With freedom in Christ comes responsibility and limitations.  Freedom demands a different kind of life.  What shall we say then?  Shall we continue in sin that grace may abound?   Certainly not (Rom. 6:1)!  Pursue . . . holiness, without which no one will see the Lord . . . (Heb. 12:14).


Freedom and Questionable Practices.  Christians have freedom in the area of questionable practices, but are to use their freedom responsibly in wisdom and love.  Everything is permissible for me—but not everything is beneficial (1 Cor. 6:12).




                                    The Weaker Brother.  The weaker brother has religious opinions based on his background that affect his conscience, prohibiting him from freely engaging in certain questionable practices because to do so would be sin for him.  He may not be weak in theological knowledge but is weak in conscience in the area of some questionable practice.  To have a weak conscience is not sin but it is spiritual immaturity in the questionable practice under consideration.  The weaker brother under no circumstances should ever violate his conscience. As one who is in the Lord Jesus, I am fully convinced that no food is unclean in itself.  But if anyone regards something as unclean, then for him it is unclean (Rom. 14:14).  And everything that does not come from faith is sin (Rom. 14:23).  His motto must always be: “When in doubt, don’t!”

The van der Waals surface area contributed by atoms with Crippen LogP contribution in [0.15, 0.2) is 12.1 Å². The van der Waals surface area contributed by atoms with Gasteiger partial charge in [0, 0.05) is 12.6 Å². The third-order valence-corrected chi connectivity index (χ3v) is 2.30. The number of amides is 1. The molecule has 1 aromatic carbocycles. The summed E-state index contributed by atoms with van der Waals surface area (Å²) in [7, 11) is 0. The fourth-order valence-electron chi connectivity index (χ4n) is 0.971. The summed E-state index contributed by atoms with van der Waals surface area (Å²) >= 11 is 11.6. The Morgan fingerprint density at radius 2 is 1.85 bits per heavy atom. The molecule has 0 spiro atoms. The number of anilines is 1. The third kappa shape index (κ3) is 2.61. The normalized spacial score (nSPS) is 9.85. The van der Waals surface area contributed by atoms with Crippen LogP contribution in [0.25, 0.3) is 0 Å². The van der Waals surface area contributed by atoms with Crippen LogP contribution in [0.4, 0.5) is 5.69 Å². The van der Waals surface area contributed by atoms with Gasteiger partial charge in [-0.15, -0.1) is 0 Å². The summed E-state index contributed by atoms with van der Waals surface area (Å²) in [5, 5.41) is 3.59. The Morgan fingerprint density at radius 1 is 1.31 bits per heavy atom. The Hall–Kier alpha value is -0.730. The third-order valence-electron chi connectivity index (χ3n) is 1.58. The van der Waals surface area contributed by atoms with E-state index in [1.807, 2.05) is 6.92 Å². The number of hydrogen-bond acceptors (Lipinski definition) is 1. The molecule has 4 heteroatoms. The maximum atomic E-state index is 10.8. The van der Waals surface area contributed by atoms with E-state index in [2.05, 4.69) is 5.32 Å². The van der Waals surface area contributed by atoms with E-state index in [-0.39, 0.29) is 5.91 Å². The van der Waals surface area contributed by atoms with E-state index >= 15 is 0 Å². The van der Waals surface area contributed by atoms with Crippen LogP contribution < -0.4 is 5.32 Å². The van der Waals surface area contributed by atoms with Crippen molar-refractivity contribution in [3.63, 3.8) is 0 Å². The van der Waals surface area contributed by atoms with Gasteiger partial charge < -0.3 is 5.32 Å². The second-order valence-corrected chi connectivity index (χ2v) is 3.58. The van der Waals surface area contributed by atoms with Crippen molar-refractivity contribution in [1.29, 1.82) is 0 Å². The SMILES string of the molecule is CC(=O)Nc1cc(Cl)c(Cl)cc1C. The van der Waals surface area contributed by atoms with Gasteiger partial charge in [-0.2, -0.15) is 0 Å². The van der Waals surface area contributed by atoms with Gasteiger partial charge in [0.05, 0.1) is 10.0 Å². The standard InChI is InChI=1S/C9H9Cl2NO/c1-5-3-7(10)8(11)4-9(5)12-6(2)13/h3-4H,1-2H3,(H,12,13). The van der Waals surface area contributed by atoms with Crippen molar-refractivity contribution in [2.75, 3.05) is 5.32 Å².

The Legalistic Brother.  A Christian can become a legalist about questionable practices by insisting all Christians conform to his opinions of conscience in questionable practices.  The legalistic brother is not to bind or judge another man’s conscience, knowing each will give an account to the Lord for his own actions.  You, then, why do you judge your brother?  Or why do you look down on your brother?  For we will all stand before God’s judgment seat (Rom. 14:10).


                                    The legalistic brother is in sin for a judgmental attitude.  He needs to have his bound conscience freed up to enjoy all or some questionable practices, or at least tolerate those who have freedom to do things that he cannot do.


                                    The Libertine Brother.  In questionable practices, it is easy to go to extremes.  A libertine brother often abuses liberty by getting as close as possible to breaking the moral law without actually doing so.  There is no setting aside of rights for the weaker brother.  And his battle cry is, “I have my Christian liberties and I won’t give them up for any narrow minded, immature legalist!”  He will flaunt his liberties in order to make the point that he is really free. The libertine brother is in sin when he despises the weaker brother, or when he pushes his freedom to the maximum breaking the moral law.